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Claudia Wooley
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This is really directed towards Human Resources personnel or the actual people interviewing for a department/position. After an interview that seemingly went well (maybe an hour long interview) what is the protocol for following up? Do applicants send an email, call the interviewer or what is suggested? As an applicant, it would be nice to receive something saying the position has been filled, or if you are atill interviewing applicants. A call is not necessary, but a standard letter from HR would suffice. It's discouraging to continue to see the job posted and no response. #humanresources #interview #followup #application #hiringprocess

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Veronica Jefferson
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Founder Photographer at The Pisces Effect

Claudia,

HR 411: As someone with HR experience, here’s is something to keep in mind: A common practice would be to email or mail your interviewer(s) a note to thank them for meeting with you and highlight key points as to how and why you would be a great fit for the role, and an addition to the company. Ultimately, touching up on the key points to remind them of what topics were important to you during your meeting with them.

However, doing this may sometimes be challenging or impossible when many candidates have no contact information to reach the interviewer(s), as most companies use ATS (applicant tracking systems) to communicate generated responses specifically to prevent applicants from flooding a company or interviewers inbox post-interview.

With that said, a proactive thing you can do when interviewing with a company is to ask the interviewer for their best source of contact (direct email or phone) should you have any questions or want to reach out to them regarding your applicancy post-interview. Be sure to ask them if it’s okay to contact them with any questions or concerns, etc., don’t assume you can. If you are working with a recruiter, you’ll want to send your note to the recruiter and request they forward that note to the hiring manager/interviewer as they are the “connection” between you and the company.

POSITION REPOST: Many companies will not tell applicants this but whenever you see a position reposted can mean several things: 1. The company needs to keep the position reposted to cover themselves from any anti-discriminatory laws (favoritism). 2. The company wasn’t satisfied with the pool of candidates they received (or interviewed) so they want to “shop around” for more. 3. The company keeps or reposts the position online because they may have hired internally or made an offer to someone and have to wait for the onboarding/hiring to be completed before they can either reject past applicants via email or close the job listing. AND/OR 4. The company's chosen applicant did not work out and they need to go through the interview process again – from the beginning.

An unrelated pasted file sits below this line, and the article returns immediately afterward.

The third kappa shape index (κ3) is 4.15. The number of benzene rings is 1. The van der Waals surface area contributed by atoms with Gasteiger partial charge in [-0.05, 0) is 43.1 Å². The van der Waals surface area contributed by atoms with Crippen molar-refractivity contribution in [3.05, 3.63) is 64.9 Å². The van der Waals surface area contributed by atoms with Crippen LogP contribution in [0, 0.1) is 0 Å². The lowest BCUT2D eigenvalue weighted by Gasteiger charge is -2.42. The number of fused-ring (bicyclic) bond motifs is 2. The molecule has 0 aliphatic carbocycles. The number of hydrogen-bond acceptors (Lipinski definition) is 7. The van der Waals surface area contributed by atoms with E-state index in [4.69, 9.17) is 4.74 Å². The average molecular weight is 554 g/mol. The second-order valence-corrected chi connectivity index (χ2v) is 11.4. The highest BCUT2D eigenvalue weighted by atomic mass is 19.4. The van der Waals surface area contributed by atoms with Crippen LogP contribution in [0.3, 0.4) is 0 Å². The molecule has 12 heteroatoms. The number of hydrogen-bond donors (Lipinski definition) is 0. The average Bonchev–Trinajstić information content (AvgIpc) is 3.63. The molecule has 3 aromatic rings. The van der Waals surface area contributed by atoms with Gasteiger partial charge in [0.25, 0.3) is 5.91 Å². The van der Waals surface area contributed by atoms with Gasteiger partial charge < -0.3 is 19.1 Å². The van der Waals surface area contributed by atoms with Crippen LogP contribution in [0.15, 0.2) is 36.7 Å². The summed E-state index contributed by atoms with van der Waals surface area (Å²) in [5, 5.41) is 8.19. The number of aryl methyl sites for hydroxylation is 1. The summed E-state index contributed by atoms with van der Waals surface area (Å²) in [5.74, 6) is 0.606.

But, seeing a position reposted isn’t always a bad thing. It may be positive insight for you, as it could reveal that the company may not be “good”, or has a high turnover that you don’t know about, or has a toxic environment resulting in the company having to constantly repost the position. There is always a reason why things happen the way they do, and time will reveal that reason sooner or later. So whenever you see a position reposted, know that it may not have anything to do with you. This is why the saying “it’s them, not you.” exists. Take any silent rejections as a sign that you are meant for something else, meant to be somewhere else. It will help you better process rejections going forward.

Best.

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Annette Burton
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Maientenance at Efro Staffing

Don't go overboard

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Janice Reed
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I think it depends on the size and capacity of the companies you apply to. Some companies even outsource their hiring process to outside agencies. Here are some tips on how to follow up with employers after an interview. I hope it helps. Let us know how your job search is going so far and how we can support you!

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Rose Hernandez
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Server at Fogo De Chao Brazilian Steakhouse

I usually send a Thank You email after all my interviews, within 24 hrs after. then if I haven't heard back within 2 weeks I send another email to inquire about the status of my application. If nothing, I just move on. Some places reach out with rejections others don't.

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Annette Burton
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Maientenance at Efro Staffing

Keep it brief and professional

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